British Comics Week: Small press, big talent

For British comics week, we'll be looking at a pair of creators from a different tradition each day. Today: Michael Leader introduces Philippa Rice and Luke Pearson.

The British comics community offers up such an embarrassment of riches that, when December comes around, the preceding year stands staring back at you in the form of a fearsome, beautiful pile. A pile of personal stories and imaginative fantasies from a wonderful array of artists – and with every week, every convention, every trip to your favourite comic shop, it grows.

Somewhere near the top of that fearsome pile – a recent addition – is Soppy, an unassuming little minicomic that collects a series of autobiographical doodles by Philippa Rice. It’s a real winter warmer of a comic, right down to the red ‘n black colour scheme that captures the cosy scenes depicted within - sketches of a young couple cohabiting, co-existing and both creating in their shared space.

But the book becomes all the more poignant once you realise just who these two characters are. For Philippa, Soppy is a mere side project, a bunch of sketchbook extracts originally destined for Tumblr; her primary project, ongoing now for four years, is My Cardboard Life, the webcomic that ranks among the UK’s most popular online strips. Her flatmate is Luke Pearson, who has in the last three years taken the comics biz by storm with books such as Everything We Miss and, most popularly, the series of all-ages graphical albums starring the inquisitive, adventurous heroine Hilda.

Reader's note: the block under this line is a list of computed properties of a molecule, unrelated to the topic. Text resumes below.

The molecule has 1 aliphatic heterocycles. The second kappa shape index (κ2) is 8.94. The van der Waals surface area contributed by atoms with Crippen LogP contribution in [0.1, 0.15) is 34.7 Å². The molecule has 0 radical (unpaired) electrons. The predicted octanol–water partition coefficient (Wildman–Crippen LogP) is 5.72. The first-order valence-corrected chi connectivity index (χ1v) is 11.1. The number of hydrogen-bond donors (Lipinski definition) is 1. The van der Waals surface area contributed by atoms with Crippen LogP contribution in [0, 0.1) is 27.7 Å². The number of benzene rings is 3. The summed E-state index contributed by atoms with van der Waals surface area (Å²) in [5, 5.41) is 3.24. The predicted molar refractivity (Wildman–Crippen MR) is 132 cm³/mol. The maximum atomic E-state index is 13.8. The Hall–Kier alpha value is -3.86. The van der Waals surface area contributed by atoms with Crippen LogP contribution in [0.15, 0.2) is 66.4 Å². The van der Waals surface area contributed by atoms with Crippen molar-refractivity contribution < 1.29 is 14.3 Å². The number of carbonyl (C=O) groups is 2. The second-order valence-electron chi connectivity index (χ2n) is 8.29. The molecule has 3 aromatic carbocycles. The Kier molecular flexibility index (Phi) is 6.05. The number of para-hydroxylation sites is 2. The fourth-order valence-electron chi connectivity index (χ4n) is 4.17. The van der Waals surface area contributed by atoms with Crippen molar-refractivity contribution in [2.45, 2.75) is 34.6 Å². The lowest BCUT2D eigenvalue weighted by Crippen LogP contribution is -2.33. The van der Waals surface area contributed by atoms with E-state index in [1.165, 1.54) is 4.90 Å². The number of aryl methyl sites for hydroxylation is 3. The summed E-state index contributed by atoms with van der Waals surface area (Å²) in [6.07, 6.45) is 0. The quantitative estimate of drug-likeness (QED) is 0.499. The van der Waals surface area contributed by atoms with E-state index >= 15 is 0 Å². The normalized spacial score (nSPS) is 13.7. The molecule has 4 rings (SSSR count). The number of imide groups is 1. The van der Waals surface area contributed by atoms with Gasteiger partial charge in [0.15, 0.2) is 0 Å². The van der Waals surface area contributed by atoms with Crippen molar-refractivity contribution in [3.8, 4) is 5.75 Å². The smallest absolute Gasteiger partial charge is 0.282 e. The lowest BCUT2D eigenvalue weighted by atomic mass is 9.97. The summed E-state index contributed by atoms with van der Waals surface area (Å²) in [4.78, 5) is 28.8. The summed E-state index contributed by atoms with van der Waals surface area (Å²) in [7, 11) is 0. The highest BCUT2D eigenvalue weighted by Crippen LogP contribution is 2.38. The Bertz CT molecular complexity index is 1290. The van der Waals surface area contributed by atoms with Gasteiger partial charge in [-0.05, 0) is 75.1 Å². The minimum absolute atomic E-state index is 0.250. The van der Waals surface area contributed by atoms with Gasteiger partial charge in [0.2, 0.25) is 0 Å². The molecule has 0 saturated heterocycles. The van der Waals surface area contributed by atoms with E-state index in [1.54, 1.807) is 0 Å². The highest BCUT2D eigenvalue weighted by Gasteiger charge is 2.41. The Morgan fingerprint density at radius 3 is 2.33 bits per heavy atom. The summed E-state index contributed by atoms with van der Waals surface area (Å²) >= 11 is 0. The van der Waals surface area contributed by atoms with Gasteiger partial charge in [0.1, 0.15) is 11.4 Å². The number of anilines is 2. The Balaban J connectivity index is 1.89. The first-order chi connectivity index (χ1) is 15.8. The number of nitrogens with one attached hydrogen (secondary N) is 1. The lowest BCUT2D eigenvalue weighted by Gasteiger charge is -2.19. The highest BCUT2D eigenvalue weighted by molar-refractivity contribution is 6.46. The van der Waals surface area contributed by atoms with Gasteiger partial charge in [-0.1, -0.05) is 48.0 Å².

Between them they cover the full span of what comics and comic artists have to offer. Their work has appeared both online and in print, whether it be self-published or under the banner of publishers such as Blank Slate and NoBrow. They’ve provided design and illustration work for video games, festivals, magazines and Penguin Classics, and they have contributed to anthologies such as Solipsistic Pop, Paper Science and the award-winning Nelson. And there's nary a comic market or convention that doesn't see one of them in attendance - Luke often shyly smiling behind his stall, Philippa always beaming behind her immaculate spread of comics and hand-crafted curiosities.

Yet in many ways My Cardboard Life and the Hilda books couldn’t be further apart. Pearson - once called "sickeningly young and talented", now merely "sickeningly talented" as he approaches his (gasp) mid-20s - is one of the country’s top illustrators, and rocketed out of the art-school gates with tremendous confidence and ambition. His books with NoBrow, as well as his cover designs for Solipsistic Pop and a recent edition of Kingsley Amis’ Lucky Jim, are beautiful art objects, individual testaments to the printed form.

Rice’s webcomics, meanwhile, are cheeky, crafty creations cobbled together from bits of scrap. Each installment of My Cardboard Life is a stationery cupboard brought to digital life, featuring colourful characters such as Cardboard Colin, Paper Pauline, Doctor Band-Aid and Sylvia Foil. Don’t be fooled, though, their cute demeanour covers up some remarkably caustic humour, especially as Pauline indulges in her favourite pastime of hazing Colin, delivering passive-aggressive jibes and put-downs with the sort of smile that could give you a nasty paper-cut.